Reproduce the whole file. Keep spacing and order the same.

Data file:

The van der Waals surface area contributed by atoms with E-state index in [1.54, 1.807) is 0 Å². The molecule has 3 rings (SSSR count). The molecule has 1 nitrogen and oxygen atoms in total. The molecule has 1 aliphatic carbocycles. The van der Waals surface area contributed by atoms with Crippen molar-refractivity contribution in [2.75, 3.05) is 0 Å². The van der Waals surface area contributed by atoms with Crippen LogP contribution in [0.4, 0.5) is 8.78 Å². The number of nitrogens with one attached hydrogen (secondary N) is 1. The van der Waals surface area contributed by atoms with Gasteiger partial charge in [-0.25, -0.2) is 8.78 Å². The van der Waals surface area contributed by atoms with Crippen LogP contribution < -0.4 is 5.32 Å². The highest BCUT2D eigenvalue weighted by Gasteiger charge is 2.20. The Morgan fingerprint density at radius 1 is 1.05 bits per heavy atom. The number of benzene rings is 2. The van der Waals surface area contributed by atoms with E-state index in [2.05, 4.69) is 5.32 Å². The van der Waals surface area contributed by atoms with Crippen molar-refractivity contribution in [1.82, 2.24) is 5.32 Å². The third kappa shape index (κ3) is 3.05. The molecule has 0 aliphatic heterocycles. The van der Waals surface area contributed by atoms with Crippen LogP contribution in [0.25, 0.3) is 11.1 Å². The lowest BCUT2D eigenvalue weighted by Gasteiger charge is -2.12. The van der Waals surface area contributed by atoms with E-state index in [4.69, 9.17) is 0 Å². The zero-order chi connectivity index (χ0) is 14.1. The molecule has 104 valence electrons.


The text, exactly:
The van der Waals surface area contributed by atoms with E-state index in [1.54, 1.807) is 0 Å². The molecule has 3 rings (SSSR count). The molecule has 1 nitrogen and oxygen atoms in total. The molecule has 1 aliphatic carbocycles. The van der Waals surface area contributed by atoms with Crippen molar-refractivity contribution in [2.75, 3.05) is 0 Å². The van der Waals surface area contributed by atoms with Crippen LogP contribution in [0.4, 0.5) is 8.78 Å². The number of nitrogens with one attached hydrogen (secondary N) is 1. The van der Waals surface area contributed by atoms with Gasteiger partial charge in [-0.25, -0.2) is 8.78 Å². The van der Waals surface area contributed by atoms with Crippen LogP contribution < -0.4 is 5.32 Å². The highest BCUT2D eigenvalue weighted by Gasteiger charge is 2.20. The Morgan fingerprint density at radius 1 is 1.05 bits per heavy atom. The number of benzene rings is 2. The van der Waals surface area contributed by atoms with E-state index in [2.05, 4.69) is 5.32 Å². The van der Waals surface area contributed by atoms with Crippen molar-refractivity contribution in [1.82, 2.24) is 5.32 Å². The third kappa shape index (κ3) is 3.05. The molecule has 0 aliphatic heterocycles. The van der Waals surface area contributed by atoms with Crippen LogP contribution in [0.25, 0.3) is 11.1 Å². The lowest BCUT2D eigenvalue weighted by Gasteiger charge is -2.12. The van der Waals surface area contributed by atoms with E-state index in [4.69, 9.17) is 0 Å². The zero-order chi connectivity index (χ0) is 14.1. The molecule has 104 valence electrons.